In Seven Against Thebes, Aeschylus deals with themes of patricide and incest. He was not, however, willing to settle for the conventional explanation of the "family curse". Instead, Aeschylus delved deeper, suggesting that heredity is nothing more than a predisposition--that the true cause of such "acts of wickedness" is ambition, greed, and a lack of moral fortitude. Thus, eliminating the gods as an excuse for wickedness, Aeschylus demanded that men take responsibility for their actions.
The Oresteia, a trilogy, was performed in 458 BC, less than two years before Aeschylus' death. Once again, he dealt with the tragedy of a royal house, a "hereditary curse" which began in a dim, legendary world in which Tantalus was cast into the pit of Tartarus for revealing to mankind the secrets of the gods. This situation paralleled events in Aeschylus' own life. He was reportedly charged with "impiety" for revealing the Eleusinian mysteries--the secret rites of the city of his birth--to outsiders. It is likely, however, that these charges were politically motivated, and he was not convicted.
Legend has it that Aeschylus met his death when an eagle mistook his bald head for a rock and dropped a tortoise on it. Whatever the cause of his death, his life laid the groundwork the dramatic arts would need to flourish, and by the time of his death, there were two notable successors ready to take his place--Sophocles and Euripides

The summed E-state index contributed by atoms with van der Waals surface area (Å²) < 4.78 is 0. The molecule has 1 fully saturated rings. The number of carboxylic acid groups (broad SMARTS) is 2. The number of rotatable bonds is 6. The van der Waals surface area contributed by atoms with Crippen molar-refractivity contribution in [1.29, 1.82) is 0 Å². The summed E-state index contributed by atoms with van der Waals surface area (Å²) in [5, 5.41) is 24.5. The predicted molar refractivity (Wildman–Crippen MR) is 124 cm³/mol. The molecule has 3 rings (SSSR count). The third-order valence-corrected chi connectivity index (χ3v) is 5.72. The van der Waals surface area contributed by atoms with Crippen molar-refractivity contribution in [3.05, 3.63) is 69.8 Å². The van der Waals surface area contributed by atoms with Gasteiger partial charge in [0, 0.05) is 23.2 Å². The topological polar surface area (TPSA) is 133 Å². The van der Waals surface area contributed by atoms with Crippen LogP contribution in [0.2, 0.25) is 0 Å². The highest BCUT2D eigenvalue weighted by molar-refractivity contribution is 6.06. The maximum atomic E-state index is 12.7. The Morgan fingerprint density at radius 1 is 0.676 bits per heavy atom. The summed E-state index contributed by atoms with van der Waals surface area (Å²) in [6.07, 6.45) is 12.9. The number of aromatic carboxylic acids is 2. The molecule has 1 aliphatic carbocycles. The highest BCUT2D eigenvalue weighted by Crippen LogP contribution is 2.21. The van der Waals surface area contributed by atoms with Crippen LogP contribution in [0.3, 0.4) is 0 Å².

On Greek Culture
When Aeschylus first began writing, the theatre had only just begun to evolve, although earlier playwrights like Thespis had already expanded the cast to include an actor who was able to interact with the chorus. Aeschylus added a second actor, allowing for greater dramatic variety, while the chorus played a less important role. He is sometimes credited with introducing skenographia, or scene-decoration,though Aristotle gives this distinction to Sophocles. Aeschylus is also said to have made the costumes more elaborate and dramatic, and having his actors wear platform boots (cothurni) to make them more visible to the audience. According to a later account of Aeschylus's life, as they walked on stage in the first performance of the Eumenides, the chorus of Furies were so frightening in appearance that they caused young children to faint, patriarchs to urinate, and pregnant women to go into labour.